The average MLB salary remained around $4.4 million for the 2020 season before factoring in the coronavirus' impact on players' earnings, which marked the fifth straight year without a significant upward trend in salaries, the longest stretch of the free-agent era (since 1976).
Ronald Blum of the Associated Press reported Tuesday that the lack of a jump despite four players signing contracts of at least $200 million—Gerrit Cole, Anthony Rendon, Stephen Strasburg and Christian Yelich—concerns longtime agent Scott Boras.
"When the revenues are going up 15 percent and salaries are going up one percent, we've got to really calculate the rights valuation and look at it in a way that allows for those rights to be exercised differently," Boras said.
While the number of players making at least $10 million increased from 122 to 136 over the past year, those making between $2-5 million (150 to 145) and $5-10 million (120 to 102) both dropped, per Blum.
Those players in the middle tier have often been the ones who've recently struggled to land the expected deals in free agency, which Boras attributed to teams becoming too reliant on the "Moneyball" strategy of trying to replace mid-tier producers with more cost-effective options.
"The fanbase in baseball has spoken about the models baseball is using, and that is these predicted models where they felt that the successes of teams were going to be measured by something other than I think the fans perception in the ballpark about who great players are," Boras told CNBC in December.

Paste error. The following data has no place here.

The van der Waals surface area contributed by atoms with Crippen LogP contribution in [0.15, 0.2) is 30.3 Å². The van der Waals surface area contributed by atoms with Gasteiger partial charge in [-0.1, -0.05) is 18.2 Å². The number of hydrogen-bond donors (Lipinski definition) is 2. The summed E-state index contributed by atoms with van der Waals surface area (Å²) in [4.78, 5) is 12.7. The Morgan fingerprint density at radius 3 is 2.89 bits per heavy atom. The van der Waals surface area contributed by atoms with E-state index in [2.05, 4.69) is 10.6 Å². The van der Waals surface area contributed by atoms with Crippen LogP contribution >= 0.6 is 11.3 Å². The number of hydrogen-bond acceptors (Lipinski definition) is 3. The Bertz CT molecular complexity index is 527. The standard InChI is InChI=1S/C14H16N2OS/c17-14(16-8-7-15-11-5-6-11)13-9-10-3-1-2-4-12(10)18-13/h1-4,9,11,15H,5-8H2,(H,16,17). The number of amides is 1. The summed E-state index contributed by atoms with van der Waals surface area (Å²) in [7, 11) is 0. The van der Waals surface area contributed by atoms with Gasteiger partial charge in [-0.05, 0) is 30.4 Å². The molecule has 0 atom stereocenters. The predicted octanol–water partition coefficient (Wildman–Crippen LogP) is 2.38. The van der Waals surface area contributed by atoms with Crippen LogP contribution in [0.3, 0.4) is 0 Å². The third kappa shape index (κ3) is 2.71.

He added Moneyball "didn't work," using fans as evidence: "We've had attendance drops four years in a row."
Another notable issue is the growing divide between MLB's big spenders and small-market clubs that can't afford to keep pace in bidding wars for stars like Cole or Strasburg.
The New York Yankees had the highest projected payroll March 28 at $242 million before the start of the season was delayed indefinitely because of COVID-19, per Blum. The Pittsburgh Pirates were at the bottom of the payroll list at $54 million—a $188 million difference.
MLB Commissioner Rob Manfred said in April he would "turn over every stone" with hope of playing the 2020 season if possible, but the league reached an agreement with the Players Association in March about a reduction in salaries based on either a shortened or canceled campaign.